236 people killed in electrical accidents in 2021-22
Electrical accidents claimed the lives of 236 people and 88 animals in 2021-22 in Kerala, data compiled by the Department of Electrical Inspectorate shows.
The human casualties included 214 members of the public and nine permanent and 13 contract employees of the Kerala State Electricity Board (KSEB). While 133 people died in reported electrical accidents at consumer premises, 100 died in accidents related to KSEB facilities. Three deaths are due to electrocution in industrial premises.
Thirty-six human lives were lost during the exercise after tools such as iron rods, used to pick fruit from trees, and iron ladders came into contact with electricity. Fourteen people and 51 animals died after coming into contact with broken conductors.
As many as 152 people were injured in non-fatal electrical accidents during this period. Unauthorized electric fences claimed the lives of seven people and injured three. Two animal deaths were also attributed to unauthorized electric fencing.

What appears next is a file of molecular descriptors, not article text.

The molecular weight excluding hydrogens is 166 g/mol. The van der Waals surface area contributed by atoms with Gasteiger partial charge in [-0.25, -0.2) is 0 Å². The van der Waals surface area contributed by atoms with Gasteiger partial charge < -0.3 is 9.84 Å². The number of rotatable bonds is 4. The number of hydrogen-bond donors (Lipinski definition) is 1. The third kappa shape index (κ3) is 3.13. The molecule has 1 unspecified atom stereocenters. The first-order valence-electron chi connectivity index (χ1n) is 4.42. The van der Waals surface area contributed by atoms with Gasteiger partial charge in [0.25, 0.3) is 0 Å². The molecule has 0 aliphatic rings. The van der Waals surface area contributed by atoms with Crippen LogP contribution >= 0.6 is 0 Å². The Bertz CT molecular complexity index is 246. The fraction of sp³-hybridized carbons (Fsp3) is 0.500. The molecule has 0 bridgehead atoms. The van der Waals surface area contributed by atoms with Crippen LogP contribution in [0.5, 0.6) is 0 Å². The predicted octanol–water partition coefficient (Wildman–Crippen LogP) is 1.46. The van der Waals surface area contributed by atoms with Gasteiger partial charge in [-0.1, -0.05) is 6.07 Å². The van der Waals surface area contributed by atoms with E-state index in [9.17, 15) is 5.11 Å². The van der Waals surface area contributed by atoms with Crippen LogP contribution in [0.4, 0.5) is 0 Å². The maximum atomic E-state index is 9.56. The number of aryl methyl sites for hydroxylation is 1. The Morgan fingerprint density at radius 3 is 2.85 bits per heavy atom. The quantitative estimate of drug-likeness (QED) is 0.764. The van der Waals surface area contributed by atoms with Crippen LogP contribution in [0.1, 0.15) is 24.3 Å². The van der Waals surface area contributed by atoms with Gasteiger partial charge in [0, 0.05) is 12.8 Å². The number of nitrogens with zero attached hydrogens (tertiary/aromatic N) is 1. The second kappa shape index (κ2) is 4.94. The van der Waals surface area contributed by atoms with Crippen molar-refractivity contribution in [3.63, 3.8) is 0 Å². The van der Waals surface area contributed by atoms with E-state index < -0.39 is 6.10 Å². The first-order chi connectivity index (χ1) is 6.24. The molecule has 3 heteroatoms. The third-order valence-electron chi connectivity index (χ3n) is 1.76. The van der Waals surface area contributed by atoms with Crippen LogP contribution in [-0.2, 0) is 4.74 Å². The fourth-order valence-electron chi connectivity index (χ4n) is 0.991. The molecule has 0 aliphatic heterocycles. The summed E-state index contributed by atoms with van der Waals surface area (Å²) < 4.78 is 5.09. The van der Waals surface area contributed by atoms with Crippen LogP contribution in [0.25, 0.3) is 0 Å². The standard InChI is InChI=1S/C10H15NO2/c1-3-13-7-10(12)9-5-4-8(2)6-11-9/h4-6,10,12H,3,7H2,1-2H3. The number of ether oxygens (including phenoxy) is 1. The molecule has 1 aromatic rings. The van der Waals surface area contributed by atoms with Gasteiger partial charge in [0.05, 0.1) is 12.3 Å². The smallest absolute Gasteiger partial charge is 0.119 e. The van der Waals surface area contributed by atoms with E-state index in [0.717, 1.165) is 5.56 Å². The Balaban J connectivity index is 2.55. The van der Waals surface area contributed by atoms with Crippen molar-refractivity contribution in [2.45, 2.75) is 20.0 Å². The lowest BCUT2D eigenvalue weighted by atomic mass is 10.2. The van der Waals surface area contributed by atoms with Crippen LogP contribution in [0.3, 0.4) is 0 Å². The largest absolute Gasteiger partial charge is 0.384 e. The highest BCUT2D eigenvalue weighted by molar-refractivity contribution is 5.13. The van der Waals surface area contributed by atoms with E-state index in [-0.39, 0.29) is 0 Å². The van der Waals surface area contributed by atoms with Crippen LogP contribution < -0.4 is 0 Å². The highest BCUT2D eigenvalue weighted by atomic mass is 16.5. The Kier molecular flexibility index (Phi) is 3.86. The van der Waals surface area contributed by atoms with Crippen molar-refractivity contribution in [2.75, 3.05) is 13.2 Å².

The death toll was highest in Palakkad (27 people), followed by Thrissur and Thiruvananthapuram, 25 each.
Although the figures for 2021-2022 seem high, they have not shown any significant increase or decrease compared to previous years, data from the Electricity Inspectorate over the past 12 years reveals. A total of 262 people died and 187 were injured in electrical accidents in 2008-09 in Kerala. In 2019-20, the numbers were 222 and 149 respectively, and 242 and 163 in 2020-21.
”A slight increase is noted in the number of accidents due to the contact of the iron rods used to pick the fruit with the catenaries. At the same time, awareness campaigns on safe use of electricity have helped a lot in preventing an increase in the death toll,” said Anil Kumar VC, Chief Electricity Inspector, Government of Kerala.
Animal mortality on the rise
In contrast, data on animal deaths due to electric shocks show an upward trend. The death toll in 2021-22 (88 animals) is the highest in the past 12 years. From 57 in 2008-09, the record had risen to 78 in 2018-19, but fell to 60 and 61 in 2019-20 and 2020-21. The majority of these deaths were reported during events related to natural disasters when power lines broke, according to officials from the Electricity Inspectorate.